Author of " The Farmers' Friend," " The Family Gardener" etc.
There are some gardens that appear to convey a pervading sense of robust good health among the crops. Every plant in them seems to be well nourished, cared for, and flourishing. Other gardens will present a vista at once discouraging, with crowded, anaemic specimens struggling for a bare existence. The writer has actually seen this disparity on two adjoining plots of land. In growing crops for market the only profitable plan is to raise nothing but the best. It is sheer false economy to scamp a single garden task. Healthy, vigorous plants must be the continual aim, and this state of perfection is only obtainable by following the simple rules of nature. Primarily the ground must be well worked and manured according to the class of crop.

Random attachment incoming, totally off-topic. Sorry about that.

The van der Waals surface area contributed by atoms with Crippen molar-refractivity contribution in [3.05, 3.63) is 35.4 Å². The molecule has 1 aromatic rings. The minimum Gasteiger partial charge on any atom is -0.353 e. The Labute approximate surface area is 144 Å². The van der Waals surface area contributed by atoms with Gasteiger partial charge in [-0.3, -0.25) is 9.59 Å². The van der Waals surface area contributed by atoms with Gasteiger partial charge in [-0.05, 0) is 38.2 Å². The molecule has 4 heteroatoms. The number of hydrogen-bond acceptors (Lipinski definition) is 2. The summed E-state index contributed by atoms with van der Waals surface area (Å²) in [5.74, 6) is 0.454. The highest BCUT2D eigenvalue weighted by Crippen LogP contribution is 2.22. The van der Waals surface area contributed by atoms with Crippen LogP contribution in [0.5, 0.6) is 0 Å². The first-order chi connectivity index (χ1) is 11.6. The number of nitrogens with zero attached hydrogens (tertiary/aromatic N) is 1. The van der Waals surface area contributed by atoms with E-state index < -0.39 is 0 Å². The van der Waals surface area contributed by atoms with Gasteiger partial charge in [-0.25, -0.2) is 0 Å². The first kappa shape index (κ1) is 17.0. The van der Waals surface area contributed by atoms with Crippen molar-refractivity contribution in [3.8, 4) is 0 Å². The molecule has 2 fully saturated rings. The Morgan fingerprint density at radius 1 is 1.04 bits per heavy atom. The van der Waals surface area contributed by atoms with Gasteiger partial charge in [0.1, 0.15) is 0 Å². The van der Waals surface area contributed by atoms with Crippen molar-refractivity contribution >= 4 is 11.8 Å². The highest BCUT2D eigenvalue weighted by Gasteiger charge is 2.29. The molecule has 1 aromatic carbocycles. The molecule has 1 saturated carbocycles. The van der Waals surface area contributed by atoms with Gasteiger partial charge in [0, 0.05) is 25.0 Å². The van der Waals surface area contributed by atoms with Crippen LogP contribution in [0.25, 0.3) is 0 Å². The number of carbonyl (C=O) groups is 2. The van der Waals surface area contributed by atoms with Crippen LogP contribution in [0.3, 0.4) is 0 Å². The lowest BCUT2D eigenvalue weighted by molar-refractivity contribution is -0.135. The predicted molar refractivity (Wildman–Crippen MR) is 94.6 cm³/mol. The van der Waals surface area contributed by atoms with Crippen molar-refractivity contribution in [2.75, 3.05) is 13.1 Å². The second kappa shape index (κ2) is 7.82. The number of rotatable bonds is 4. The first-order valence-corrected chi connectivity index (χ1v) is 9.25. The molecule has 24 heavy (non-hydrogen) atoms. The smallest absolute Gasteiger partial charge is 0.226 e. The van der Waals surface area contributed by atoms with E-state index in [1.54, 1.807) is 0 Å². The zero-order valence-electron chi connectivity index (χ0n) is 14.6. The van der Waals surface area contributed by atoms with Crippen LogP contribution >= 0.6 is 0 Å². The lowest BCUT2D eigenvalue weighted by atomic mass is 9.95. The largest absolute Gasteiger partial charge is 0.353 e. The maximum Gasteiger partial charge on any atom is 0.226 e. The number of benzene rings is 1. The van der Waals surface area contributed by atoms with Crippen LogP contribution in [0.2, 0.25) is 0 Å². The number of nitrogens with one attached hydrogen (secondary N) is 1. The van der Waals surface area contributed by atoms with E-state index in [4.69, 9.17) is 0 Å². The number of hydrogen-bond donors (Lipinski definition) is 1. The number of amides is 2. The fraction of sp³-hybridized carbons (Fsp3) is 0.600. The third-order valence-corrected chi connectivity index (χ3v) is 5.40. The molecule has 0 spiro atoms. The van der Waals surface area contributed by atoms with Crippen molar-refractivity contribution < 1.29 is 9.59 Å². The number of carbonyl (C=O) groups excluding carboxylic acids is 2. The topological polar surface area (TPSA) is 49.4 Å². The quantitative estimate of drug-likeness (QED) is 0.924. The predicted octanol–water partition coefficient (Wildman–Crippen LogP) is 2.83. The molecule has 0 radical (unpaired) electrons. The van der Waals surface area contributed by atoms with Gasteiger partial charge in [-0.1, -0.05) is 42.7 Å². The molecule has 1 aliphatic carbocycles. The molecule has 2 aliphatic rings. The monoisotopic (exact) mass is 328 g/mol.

Good seed is, of course, a sine qua non, and it must be sown when the ground works well, and as near as possible to the correct date. Thinning, to be effective, must be thorough, and to obtain sturdy plants of any kind plenty of room must be apportioned; indeed, the more space, within reason, the more profitable will be the crop. During the period of growth everything possible must be done to foster its rapidity. Frequent hoeing of the ground will not only aerate the surface, thus preventing evaporation, but it will also check embryo weeds. Many an experienced gardener declares that the hoeing of root crops is as valuable as manure itself. Certainly it stands to reason that no plant can flourish in ground of which the surface has caked hard.